When the husband goes bankrupt, does the family always lose the home?

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My Father went bankrupt in 1998. He died in Oct 1999. Me and mum are trying to pay the mortgage between us. I have two brothers and one sister, all are younger than me (I'm 22yrs). So I am the only one working at the moment. The youngest is 14yrs.

My mum is on benefits and is 50yrs old. We are in the process of getting the flat roof of our house renovated. The local council are paying for this. We also have other things that need doing on the house due to general wear and tear, for example, leaks, parts of our window need fixing, top floor electrics now need doing. The list goes on. My dad never did anything around the house and therefore it's just got worse.

The thing is, if we leave on our own accord if the courts ask us to go then we will have to also pay for the grant. By the time my sister is 16yrs old my mum will not recieve any benefits for the kids at all, so she will have to go our and fine a job. At 52 this will not be easy, especially with a double mortgage my dad took out and a intrest only mortgage we are paying at the moment as we can not afford another 100 a month to transfer it to capital as well.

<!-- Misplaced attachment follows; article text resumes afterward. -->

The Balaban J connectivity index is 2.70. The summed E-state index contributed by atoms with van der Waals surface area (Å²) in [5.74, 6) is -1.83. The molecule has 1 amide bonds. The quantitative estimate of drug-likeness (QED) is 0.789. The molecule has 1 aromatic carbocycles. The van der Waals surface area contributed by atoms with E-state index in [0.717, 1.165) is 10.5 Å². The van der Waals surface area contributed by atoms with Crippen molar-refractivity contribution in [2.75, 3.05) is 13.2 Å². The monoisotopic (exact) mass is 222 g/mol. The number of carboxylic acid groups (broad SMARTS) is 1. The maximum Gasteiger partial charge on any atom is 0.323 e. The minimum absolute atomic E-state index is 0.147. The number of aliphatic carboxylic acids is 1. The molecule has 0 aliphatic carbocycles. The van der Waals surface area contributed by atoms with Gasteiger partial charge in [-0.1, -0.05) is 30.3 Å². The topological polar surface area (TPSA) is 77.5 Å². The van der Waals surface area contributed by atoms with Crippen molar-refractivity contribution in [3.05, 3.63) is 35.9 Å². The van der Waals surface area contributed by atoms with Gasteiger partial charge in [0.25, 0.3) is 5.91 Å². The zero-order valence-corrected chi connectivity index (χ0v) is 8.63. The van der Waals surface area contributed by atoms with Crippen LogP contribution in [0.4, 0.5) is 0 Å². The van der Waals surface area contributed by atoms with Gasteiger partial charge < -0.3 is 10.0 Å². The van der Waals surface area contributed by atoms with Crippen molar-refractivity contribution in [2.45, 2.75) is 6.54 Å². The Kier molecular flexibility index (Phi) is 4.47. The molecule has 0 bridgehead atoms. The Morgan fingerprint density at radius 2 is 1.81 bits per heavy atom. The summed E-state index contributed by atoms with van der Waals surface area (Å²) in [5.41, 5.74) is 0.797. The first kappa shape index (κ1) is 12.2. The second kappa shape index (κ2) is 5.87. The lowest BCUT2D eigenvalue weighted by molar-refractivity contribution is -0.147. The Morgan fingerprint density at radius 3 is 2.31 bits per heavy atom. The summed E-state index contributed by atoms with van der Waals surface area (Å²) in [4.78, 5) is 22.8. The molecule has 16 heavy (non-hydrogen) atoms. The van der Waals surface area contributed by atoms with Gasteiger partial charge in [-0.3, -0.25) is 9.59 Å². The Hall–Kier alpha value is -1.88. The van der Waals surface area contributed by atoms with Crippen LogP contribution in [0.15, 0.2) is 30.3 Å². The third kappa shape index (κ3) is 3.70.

please help! Thank you.

Sarah Message sarah_mess@hotmail.com

-- sarah message (sarah_mess@hotmail.com), March 30, 2001


Dear Sarah, Please see the responses to your other posting a couple of days ago. You should discuss things with your mother and both of you see a solicitor to see where you stand.


-- pendle (pendle@amun-ra.demon.co.uk), March 30, 2001.

There are conditions attached to Council Renovation Grants, and these should have been made cear to you when you first discussed the grant with the council surveyor, and also later on in writing. The person (or persons) whose name is on the deeds will have been required to sign an agreement stating the terms of the grant. In my area, for example, this would include agreeing not to let out the property or to sell the property within 5 years, otherwise the grant becomes a repayable loan which attracts interest. What would happen in the event of involuntary repossession, I do not know, but your council will certainly be able to tell you if you ring them up and ask.

You should probably being talking all of this through with your local Citizens Advice Bureau, and/or a solicitor. You may be entitled to some free legal advice via your house insurance, or a credit card if you have one, or through trade union membership.

-- Eleanor Scott (eleanor.scott@btinternet.com), March 31, 2001.

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